to assume that it would have gradually fallen into dereliction. The line is shown complete and apparently in good order on Colby’s Ordnance Survey map of 1830 (surveyed in the 1820s) and Denham’s chart of the Burry estuary, published in 1830. By 1860 the canal was largely derelict, except for the dock at Penclawdd which saw intermittent use until the 1870s, and much of the land was appropriated for railway building.” In the same year, R.N. Cooper, described the Penclawdd Canal as‘Waunarlwydd’s Lost route to the Sea’, commenting: “When mining began around Waunarlwydd at the beginning of the 19th century it seemed to the mine owners (Messrs Lockwood, Morris and Leyson) that the most effective way of getting their
coals to market was via a canal leading down to Penclawdd where access would be gained to a seaway. Construction of this 4 mile long canal was began in 1811 and within 2 years coals were ready for exporting to the ‘new dock’ at Abercedi for this purpose. After a few years of desultory use the canal became disused and was subsequently built over for much of its length by the railway.” Due to the absence of primary research material at the time of their writings, it can be appreciated why these authors’ accounts of the Penclawdd Canal and Railway or Tramway Company differ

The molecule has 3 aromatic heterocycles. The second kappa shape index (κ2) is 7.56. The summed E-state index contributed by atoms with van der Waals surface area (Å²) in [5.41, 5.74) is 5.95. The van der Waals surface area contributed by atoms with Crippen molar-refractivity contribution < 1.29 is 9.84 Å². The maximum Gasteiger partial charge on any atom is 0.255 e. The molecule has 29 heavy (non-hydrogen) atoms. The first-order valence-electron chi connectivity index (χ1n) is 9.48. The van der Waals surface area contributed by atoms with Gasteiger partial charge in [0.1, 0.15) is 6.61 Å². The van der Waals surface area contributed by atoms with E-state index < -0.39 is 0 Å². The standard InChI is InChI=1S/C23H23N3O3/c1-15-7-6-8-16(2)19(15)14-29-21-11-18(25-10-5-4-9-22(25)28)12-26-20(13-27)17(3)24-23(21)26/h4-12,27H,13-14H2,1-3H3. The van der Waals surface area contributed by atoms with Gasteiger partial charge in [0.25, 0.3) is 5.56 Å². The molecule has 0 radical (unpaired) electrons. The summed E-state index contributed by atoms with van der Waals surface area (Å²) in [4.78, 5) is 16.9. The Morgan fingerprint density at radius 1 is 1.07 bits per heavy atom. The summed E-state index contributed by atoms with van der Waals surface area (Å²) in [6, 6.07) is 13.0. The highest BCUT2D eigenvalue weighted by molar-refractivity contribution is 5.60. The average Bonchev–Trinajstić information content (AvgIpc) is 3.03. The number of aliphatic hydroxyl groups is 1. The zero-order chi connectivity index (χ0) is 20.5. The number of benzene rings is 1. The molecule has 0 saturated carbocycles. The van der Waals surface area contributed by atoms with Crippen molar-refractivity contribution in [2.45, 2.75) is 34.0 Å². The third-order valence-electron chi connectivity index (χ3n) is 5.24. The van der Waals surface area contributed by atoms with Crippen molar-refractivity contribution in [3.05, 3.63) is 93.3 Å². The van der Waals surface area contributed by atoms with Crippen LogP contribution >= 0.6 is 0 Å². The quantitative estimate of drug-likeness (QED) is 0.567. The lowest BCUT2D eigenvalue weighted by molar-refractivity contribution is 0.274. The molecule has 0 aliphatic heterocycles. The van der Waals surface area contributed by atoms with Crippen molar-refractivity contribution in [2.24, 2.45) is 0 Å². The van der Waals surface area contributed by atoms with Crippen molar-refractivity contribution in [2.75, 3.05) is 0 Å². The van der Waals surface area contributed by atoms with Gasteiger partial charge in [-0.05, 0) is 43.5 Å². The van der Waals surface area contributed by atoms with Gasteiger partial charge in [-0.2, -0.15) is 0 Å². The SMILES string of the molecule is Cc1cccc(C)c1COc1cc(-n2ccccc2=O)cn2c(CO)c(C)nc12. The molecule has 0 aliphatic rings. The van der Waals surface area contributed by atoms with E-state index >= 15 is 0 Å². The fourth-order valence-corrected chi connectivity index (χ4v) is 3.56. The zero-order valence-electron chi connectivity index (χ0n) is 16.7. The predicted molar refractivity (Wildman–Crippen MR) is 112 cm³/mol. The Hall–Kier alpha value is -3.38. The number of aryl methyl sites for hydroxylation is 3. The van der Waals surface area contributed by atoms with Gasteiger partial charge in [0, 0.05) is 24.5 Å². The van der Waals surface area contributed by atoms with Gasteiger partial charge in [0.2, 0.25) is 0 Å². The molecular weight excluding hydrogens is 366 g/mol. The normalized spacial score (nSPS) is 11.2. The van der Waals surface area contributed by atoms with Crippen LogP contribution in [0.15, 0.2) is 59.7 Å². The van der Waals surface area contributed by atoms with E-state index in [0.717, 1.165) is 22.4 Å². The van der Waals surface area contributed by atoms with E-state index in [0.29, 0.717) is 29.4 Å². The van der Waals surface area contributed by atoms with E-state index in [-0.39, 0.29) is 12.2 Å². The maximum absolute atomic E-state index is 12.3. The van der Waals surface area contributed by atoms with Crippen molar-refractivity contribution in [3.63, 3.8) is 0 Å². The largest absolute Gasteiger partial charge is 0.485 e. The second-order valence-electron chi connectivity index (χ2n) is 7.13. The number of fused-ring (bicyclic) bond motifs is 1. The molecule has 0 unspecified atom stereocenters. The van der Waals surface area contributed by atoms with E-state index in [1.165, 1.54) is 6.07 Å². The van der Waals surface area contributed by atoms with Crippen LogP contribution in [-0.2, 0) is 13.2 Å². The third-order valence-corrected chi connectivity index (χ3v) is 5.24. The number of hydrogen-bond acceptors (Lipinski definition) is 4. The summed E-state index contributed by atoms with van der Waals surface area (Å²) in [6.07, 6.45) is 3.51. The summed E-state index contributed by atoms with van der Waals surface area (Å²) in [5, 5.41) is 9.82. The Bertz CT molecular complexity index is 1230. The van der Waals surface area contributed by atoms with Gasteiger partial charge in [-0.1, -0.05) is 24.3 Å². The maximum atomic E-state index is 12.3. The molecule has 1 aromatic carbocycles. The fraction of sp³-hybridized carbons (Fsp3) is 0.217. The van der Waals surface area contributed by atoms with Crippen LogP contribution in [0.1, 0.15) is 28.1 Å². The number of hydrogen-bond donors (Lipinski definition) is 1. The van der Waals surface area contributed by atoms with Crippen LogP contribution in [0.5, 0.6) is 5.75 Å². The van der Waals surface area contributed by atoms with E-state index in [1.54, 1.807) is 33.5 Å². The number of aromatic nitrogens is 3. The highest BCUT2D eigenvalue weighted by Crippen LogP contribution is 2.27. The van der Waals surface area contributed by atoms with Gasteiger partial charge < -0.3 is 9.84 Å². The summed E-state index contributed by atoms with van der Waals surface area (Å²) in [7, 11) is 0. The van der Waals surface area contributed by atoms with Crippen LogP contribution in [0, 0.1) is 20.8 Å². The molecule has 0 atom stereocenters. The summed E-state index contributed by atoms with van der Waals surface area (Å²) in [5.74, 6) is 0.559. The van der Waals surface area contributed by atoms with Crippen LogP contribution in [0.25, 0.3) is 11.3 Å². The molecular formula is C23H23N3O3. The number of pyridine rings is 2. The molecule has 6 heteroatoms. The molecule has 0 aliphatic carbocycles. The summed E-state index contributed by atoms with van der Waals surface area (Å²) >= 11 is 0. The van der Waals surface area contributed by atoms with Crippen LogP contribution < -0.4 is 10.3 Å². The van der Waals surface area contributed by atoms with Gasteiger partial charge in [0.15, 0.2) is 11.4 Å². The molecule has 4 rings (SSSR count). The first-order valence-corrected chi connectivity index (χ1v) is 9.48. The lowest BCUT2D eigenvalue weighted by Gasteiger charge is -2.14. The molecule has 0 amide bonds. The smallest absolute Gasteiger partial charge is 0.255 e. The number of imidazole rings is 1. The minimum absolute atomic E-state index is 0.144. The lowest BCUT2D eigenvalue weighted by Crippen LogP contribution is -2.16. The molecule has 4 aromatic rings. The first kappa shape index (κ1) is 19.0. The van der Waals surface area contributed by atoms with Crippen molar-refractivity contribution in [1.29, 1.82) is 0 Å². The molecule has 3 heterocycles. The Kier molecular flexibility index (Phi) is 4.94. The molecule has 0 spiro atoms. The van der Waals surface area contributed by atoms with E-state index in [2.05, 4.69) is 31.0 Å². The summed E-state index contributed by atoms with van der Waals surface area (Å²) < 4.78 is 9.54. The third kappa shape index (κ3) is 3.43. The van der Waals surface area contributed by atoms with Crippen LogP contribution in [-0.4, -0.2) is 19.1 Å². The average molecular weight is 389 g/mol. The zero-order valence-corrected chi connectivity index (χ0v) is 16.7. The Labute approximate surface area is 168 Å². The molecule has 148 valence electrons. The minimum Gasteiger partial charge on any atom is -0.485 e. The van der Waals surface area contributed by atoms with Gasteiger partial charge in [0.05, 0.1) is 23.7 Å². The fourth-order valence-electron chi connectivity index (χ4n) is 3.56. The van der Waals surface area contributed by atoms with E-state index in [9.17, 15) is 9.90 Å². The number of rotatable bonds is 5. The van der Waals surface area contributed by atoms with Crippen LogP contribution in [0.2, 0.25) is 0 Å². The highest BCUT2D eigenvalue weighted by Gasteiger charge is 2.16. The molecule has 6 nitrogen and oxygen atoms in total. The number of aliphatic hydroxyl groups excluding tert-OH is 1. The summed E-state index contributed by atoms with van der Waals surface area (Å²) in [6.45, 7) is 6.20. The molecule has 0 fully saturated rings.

in many respects, but are generally similar in content and in the conclusions they reached. They leave a number of intriguing questions as to whether the Company’s Canal to Penclawdd, and its and its planned railways or tramroads, amounted to a small
industrial project or a scheme for the convenient cheap disposal of coal and was the use of the canal limited in its origins to the output of a single colliery, which disappeared when coal supplies became exhausted or impossible to work? We know that the first Annual Assembly of the Company of Proprietors met at the Guildhall, Swansea on Monday of 3rd July 1815, followed by similar assemblies in 1816, 1817 and 1818. The general view to be had from these authors’ accounts is that no meetings of the Company seems to have taken place after 1818, and thereafter active management of the canal seems to have ceased and it is safe to assume it would have gradually fallen into dereliction. Other accounts attribute its swift closure to the demise of the copperworks and the exhaustion of the workable coal at Llewitha in 1825. Little consideration was given to the legislature of the Act of 1811 itself and the limitations it imposed on the Company’s development. Moreover who were the proprietors and investors and why did they invest?test